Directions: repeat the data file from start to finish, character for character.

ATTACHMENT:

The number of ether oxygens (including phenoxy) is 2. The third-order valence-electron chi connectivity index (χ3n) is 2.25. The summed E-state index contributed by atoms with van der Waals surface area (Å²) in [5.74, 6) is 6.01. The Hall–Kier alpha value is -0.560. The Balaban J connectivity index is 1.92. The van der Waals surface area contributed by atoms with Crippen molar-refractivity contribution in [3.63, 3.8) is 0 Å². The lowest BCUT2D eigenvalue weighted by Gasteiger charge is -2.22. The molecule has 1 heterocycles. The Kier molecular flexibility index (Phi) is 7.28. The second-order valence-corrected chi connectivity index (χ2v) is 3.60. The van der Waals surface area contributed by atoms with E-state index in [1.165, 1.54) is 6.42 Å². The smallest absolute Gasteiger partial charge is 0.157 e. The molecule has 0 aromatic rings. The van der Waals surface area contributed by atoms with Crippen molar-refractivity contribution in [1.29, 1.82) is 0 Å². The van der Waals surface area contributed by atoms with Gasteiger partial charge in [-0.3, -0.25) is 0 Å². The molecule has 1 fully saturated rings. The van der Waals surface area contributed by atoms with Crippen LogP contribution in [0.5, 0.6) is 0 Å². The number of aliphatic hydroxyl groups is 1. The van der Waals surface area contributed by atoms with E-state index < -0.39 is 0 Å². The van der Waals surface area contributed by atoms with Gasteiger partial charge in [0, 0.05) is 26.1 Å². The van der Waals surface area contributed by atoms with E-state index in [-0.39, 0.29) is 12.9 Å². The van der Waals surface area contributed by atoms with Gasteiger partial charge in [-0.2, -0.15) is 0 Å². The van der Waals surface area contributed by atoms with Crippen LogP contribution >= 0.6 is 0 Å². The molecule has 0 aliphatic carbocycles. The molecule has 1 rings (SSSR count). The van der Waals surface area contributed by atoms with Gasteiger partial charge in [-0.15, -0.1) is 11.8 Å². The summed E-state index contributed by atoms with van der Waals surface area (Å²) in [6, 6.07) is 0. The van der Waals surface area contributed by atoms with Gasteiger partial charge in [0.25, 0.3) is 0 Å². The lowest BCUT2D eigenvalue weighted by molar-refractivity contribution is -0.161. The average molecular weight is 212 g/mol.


The number of ether oxygens (including phenoxy) is 2. The third-order valence-electron chi connectivity index (χ3n) is 2.25. The summed E-state index contributed by atoms with van der Waals surface area (Å²) in [5.74, 6) is 6.01. The Hall–Kier alpha value is -0.560. The Balaban J connectivity index is 1.92. The van der Waals surface area contributed by atoms with Crippen molar-refractivity contribution in [3.63, 3.8) is 0 Å². The lowest BCUT2D eigenvalue weighted by Gasteiger charge is -2.22. The molecule has 1 heterocycles. The Kier molecular flexibility index (Phi) is 7.28. The second-order valence-corrected chi connectivity index (χ2v) is 3.60. The van der Waals surface area contributed by atoms with E-state index in [1.165, 1.54) is 6.42 Å². The smallest absolute Gasteiger partial charge is 0.157 e. The molecule has 0 aromatic rings. The van der Waals surface area contributed by atoms with Crippen molar-refractivity contribution in [1.29, 1.82) is 0 Å². The van der Waals surface area contributed by atoms with Gasteiger partial charge in [-0.3, -0.25) is 0 Å². The molecule has 1 fully saturated rings. The van der Waals surface area contributed by atoms with Crippen LogP contribution in [0.5, 0.6) is 0 Å². The number of aliphatic hydroxyl groups is 1. The van der Waals surface area contributed by atoms with E-state index < -0.39 is 0 Å². The van der Waals surface area contributed by atoms with Gasteiger partial charge in [0, 0.05) is 26.1 Å². The van der Waals surface area contributed by atoms with E-state index in [-0.39, 0.29) is 12.9 Å². The van der Waals surface area contributed by atoms with Gasteiger partial charge in [-0.2, -0.15) is 0 Å². The van der Waals surface area contributed by atoms with Crippen LogP contribution >= 0.6 is 0 Å². The molecule has 0 aliphatic carbocycles. The molecule has 1 rings (SSSR count). The van der Waals surface area contributed by atoms with Gasteiger partial charge in [-0.15, -0.1) is 11.8 Å². The summed E-state index contributed by atoms with van der Waals surface area (Å²) in [6, 6.07) is 0. The van der Waals surface area contributed by atoms with Gasteiger partial charge in [0.25, 0.3) is 0 Å². The lowest BCUT2D eigenvalue weighted by molar-refractivity contribution is -0.161. The average molecular weight is 212 g/mol.